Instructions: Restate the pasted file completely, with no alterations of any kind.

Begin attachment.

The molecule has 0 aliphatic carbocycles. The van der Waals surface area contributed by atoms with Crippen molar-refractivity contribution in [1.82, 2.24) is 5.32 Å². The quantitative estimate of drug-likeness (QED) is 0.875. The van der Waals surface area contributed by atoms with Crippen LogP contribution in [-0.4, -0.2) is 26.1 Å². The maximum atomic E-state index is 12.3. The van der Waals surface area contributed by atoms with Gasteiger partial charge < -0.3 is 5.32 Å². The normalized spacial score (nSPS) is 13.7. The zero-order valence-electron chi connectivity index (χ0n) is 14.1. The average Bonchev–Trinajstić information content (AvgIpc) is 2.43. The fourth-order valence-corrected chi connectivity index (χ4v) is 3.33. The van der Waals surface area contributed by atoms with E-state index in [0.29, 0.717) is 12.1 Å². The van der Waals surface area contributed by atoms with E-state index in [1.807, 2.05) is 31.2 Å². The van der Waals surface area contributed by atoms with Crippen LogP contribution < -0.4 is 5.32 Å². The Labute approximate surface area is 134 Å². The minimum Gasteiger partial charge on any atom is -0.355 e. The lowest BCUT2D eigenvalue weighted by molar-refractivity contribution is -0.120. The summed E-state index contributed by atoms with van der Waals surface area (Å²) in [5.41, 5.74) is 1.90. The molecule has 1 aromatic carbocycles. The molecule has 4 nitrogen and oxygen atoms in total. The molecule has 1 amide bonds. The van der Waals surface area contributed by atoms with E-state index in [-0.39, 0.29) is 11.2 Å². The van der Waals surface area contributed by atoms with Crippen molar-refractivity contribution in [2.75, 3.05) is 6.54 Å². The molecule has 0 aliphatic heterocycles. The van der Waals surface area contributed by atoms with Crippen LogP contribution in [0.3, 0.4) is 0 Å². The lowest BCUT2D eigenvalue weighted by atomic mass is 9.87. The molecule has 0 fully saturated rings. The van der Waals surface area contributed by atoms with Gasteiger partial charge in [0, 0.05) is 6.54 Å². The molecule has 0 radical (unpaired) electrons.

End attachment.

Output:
The molecule has 0 aliphatic carbocycles. The van der Waals surface area contributed by atoms with Crippen molar-refractivity contribution in [1.82, 2.24) is 5.32 Å². The quantitative estimate of drug-likeness (QED) is 0.875. The van der Waals surface area contributed by atoms with Crippen LogP contribution in [-0.4, -0.2) is 26.1 Å². The maximum atomic E-state index is 12.3. The van der Waals surface area contributed by atoms with Gasteiger partial charge < -0.3 is 5.32 Å². The normalized spacial score (nSPS) is 13.7. The zero-order valence-electron chi connectivity index (χ0n) is 14.1. The average Bonchev–Trinajstić information content (AvgIpc) is 2.43. The fourth-order valence-corrected chi connectivity index (χ4v) is 3.33. The van der Waals surface area contributed by atoms with E-state index in [0.29, 0.717) is 12.1 Å². The van der Waals surface area contributed by atoms with E-state index in [1.807, 2.05) is 31.2 Å². The van der Waals surface area contributed by atoms with Crippen LogP contribution < -0.4 is 5.32 Å². The Labute approximate surface area is 134 Å². The minimum Gasteiger partial charge on any atom is -0.355 e. The lowest BCUT2D eigenvalue weighted by molar-refractivity contribution is -0.120. The summed E-state index contributed by atoms with van der Waals surface area (Å²) in [5.41, 5.74) is 1.90. The molecule has 1 aromatic carbocycles. The molecule has 4 nitrogen and oxygen atoms in total. The molecule has 1 amide bonds. The van der Waals surface area contributed by atoms with E-state index in [-0.39, 0.29) is 11.2 Å². The van der Waals surface area contributed by atoms with Crippen molar-refractivity contribution in [2.75, 3.05) is 6.54 Å². The molecule has 0 aliphatic heterocycles. The van der Waals surface area contributed by atoms with Crippen LogP contribution in [0.3, 0.4) is 0 Å². The lowest BCUT2D eigenvalue weighted by atomic mass is 9.87. The molecule has 0 fully saturated rings. The van der Waals surface area contributed by atoms with Gasteiger partial charge in [0, 0.05) is 6.54 Å². The molecule has 0 radical (unpaired) electrons.